Species Specificity and Allometric Scaling
Peptides and proteins often exhibit distinct species specificity with regard to structure and activity. Peptides and proteins with identical physiological function may have different amino acid sequences in different species and may have no activity or be even immunogenic if used in a different species. The extent of glycosylation and/or sialylation of a protein molecule is another factor of species differences, e.g., for interferon-a or erythropoietin, which may not only alter its efficacy and immunogenicity but also the drug’s clearance. This is of particular importance if the production of human proteins is performed using bacterial cells.
Allometry is a methodology used to relate morphology and body function to the size of an organism. Allometric scaling is an empirical techni-que of predict body functions based on body size. Allometric scaling has found wide application in drug development, especially to predict pharmacokinetic parameters in humans based on the corresponding
parameters in several animal species and the body size differences among these species and humans. Multiple allometric scaling approaches have been described with variable success rates, predominantly during the transition from preclinical to clinical drug development (Dedrick, 1973; Boxenbaum, 1982; Mahmood and Balian, 1999; Mahmood, 2002). In the most frequently used approach, pharmacokinetic parameters between different species are related via body weight using a power function:
P = a Wb
where P is the pharmacokinetic parameter scaled, W is the body weight in kg, a is the allometric coefficient, and b is the allometric exponent. a and b are specific constants for each parameter of a compound. General tendencies for the allometric exponent are 0.75 for rate constants (i.e., clearance, elimination rate constant), 1 for volumes of distribution, and 0.25 for half-lives.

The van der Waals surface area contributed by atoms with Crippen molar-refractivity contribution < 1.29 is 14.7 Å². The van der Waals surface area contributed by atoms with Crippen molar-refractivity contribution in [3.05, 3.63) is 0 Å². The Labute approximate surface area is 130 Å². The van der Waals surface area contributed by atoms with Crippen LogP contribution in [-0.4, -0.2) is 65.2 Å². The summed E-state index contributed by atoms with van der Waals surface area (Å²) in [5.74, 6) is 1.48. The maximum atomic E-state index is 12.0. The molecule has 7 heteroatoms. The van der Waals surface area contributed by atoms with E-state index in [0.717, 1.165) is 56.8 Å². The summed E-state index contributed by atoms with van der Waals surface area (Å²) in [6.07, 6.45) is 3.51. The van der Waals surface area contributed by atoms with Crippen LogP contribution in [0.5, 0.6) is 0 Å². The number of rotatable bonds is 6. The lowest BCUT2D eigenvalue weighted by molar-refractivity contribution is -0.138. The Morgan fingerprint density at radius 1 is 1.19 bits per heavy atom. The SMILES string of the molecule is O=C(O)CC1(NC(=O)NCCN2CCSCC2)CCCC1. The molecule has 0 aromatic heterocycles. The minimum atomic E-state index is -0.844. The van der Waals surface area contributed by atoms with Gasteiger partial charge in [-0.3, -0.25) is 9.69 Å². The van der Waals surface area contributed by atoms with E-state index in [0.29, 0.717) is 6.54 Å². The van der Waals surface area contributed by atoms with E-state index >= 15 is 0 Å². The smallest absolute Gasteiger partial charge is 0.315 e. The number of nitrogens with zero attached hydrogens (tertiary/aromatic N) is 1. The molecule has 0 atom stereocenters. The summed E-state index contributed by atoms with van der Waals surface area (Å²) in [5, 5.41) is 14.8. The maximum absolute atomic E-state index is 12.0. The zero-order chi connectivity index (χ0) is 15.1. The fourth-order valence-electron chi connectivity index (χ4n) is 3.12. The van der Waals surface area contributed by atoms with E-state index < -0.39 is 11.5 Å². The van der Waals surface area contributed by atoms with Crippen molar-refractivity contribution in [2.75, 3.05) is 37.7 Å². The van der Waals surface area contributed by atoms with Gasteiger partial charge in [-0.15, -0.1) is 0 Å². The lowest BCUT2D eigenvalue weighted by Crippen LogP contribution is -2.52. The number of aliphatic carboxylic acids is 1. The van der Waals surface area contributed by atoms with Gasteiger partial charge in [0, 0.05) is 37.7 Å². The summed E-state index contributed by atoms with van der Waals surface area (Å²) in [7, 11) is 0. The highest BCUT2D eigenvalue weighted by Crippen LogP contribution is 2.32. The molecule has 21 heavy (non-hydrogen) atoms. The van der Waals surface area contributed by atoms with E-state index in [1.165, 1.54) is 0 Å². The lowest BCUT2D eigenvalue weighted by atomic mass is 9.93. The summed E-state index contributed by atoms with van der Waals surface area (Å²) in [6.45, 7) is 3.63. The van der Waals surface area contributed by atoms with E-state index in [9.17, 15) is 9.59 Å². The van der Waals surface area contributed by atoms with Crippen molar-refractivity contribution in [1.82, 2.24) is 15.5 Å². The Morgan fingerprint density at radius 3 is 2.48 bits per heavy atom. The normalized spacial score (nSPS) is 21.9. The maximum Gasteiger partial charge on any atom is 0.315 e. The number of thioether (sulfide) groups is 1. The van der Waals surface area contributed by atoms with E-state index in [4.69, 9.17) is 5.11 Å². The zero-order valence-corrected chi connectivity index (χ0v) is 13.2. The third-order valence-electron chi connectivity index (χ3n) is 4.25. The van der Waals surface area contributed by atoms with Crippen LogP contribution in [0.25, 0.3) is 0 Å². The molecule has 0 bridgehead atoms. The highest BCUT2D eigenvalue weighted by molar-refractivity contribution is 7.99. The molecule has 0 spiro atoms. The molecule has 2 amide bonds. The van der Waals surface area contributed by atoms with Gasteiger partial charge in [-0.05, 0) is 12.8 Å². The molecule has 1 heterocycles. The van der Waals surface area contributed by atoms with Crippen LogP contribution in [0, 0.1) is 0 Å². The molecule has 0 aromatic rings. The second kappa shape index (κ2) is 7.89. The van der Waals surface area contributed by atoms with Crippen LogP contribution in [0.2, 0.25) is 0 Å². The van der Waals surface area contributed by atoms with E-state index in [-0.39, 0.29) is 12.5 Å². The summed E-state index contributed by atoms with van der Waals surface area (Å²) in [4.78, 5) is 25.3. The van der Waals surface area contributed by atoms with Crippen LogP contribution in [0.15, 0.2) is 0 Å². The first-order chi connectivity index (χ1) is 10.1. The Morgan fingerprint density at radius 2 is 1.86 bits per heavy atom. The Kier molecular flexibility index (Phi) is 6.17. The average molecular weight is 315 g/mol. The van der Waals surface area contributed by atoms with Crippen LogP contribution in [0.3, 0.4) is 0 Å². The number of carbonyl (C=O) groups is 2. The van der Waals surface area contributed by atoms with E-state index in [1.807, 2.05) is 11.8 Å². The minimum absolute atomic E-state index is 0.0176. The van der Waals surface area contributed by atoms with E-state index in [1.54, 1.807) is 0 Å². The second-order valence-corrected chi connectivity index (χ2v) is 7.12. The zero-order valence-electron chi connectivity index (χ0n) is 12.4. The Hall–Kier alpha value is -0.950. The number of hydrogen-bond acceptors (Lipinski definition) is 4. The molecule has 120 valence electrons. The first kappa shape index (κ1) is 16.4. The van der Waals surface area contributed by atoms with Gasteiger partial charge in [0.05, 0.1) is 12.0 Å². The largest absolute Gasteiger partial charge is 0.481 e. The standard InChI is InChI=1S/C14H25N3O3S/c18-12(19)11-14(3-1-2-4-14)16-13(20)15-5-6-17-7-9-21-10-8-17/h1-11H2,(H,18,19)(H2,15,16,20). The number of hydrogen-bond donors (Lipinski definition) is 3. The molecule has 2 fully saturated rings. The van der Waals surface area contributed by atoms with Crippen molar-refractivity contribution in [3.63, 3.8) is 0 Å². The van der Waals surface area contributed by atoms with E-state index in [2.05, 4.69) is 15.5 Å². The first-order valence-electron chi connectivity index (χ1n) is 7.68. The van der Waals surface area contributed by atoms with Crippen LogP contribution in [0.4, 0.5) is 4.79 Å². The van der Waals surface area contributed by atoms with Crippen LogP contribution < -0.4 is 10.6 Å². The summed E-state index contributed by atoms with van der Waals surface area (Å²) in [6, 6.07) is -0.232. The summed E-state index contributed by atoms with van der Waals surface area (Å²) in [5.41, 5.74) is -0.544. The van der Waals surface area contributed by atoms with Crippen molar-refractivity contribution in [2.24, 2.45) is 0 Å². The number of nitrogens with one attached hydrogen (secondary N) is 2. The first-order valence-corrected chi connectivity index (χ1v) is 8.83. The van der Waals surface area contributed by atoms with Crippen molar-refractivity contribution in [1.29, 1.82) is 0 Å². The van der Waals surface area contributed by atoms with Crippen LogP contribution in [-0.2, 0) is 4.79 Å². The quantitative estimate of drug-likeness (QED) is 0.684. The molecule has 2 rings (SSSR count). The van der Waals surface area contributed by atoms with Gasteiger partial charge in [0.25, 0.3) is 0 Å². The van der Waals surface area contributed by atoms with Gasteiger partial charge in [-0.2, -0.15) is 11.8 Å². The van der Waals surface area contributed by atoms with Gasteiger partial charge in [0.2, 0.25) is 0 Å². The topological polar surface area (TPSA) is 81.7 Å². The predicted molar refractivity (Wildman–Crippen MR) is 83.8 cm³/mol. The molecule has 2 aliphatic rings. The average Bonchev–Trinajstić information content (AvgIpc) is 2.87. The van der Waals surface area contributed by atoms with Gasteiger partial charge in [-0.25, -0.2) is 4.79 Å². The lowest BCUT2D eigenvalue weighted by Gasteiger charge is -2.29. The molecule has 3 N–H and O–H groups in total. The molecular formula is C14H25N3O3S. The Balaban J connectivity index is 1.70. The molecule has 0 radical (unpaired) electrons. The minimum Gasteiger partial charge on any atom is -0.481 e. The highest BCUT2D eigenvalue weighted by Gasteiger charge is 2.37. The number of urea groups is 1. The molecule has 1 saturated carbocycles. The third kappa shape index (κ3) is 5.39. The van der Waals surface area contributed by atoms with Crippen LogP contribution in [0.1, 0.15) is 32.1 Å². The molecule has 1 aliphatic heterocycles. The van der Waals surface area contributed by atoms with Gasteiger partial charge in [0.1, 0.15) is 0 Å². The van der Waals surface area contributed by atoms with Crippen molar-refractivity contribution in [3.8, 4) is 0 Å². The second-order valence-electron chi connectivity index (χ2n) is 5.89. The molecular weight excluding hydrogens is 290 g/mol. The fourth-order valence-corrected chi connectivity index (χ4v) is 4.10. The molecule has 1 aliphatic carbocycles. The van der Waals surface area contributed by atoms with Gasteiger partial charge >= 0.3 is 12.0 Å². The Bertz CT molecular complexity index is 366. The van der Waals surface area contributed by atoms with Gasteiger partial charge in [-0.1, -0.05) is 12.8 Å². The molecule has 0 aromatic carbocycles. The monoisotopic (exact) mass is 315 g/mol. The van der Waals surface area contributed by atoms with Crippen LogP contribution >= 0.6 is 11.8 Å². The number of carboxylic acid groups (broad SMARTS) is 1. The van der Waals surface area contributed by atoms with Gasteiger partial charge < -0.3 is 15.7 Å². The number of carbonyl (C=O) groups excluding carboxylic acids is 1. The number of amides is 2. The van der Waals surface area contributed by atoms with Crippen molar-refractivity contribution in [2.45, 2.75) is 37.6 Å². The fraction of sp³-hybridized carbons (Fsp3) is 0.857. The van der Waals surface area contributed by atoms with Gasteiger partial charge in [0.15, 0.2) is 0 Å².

For most traditional small-molecule drugs, allometric scaling is often imprecise, especially if hepatic metabolism is a major elimination pathway and/or if there are interspecies differences in metabolism. For peptides and proteins, however, allometric scaling has frequently proven to be much more precise and reliable, probably because of the similarity in handling peptides and proteins between different mammalian species (Wills and Ferraiolo, 1992). Clearance and volume of distribution of numerous therapeutically used proteins like growth hormone or t-PA follow a well-defined, weight-dependent physiologic relationship between lab animals and humans. This allows relatively precise quantitative predictions for their pharmacokinetic behavior in humans based on preclinical findings (Mordenti et al., 1991).
Figure 7, for example, shows allometric plots for the clearance and volume of distribution of a P-selectin antagonist, P-selectin glycoprotein ligand-1 (rPSGL-Ig), for the treatment of P-selectin-mediated diseases such as thrombosis, reperfusion injury, and deep vein thrombo-sis. The protein’s human pharmacokinetic parameters could accurately be predicted using allometric power functions based on data from four species, mouse, rat, monkey and pig (Khor et al., 2000).
It needs to be emphasized that allometric scaling techniques are useful tools for predicting a dose that will assist in the planning of dose-ranging studies, including first-in-man studies, but are not a replace-ment for such studies. The advantage of including such dose prediction in the protocol design of dose-ranging studies is that a smaller number of doses need to be tested before finding the final dose level. Interspecies dose predictions simply narrow the range of doses in the initial pharmacological efficacy studies, the animal toxicology studies, and the human safety and efficacy studies.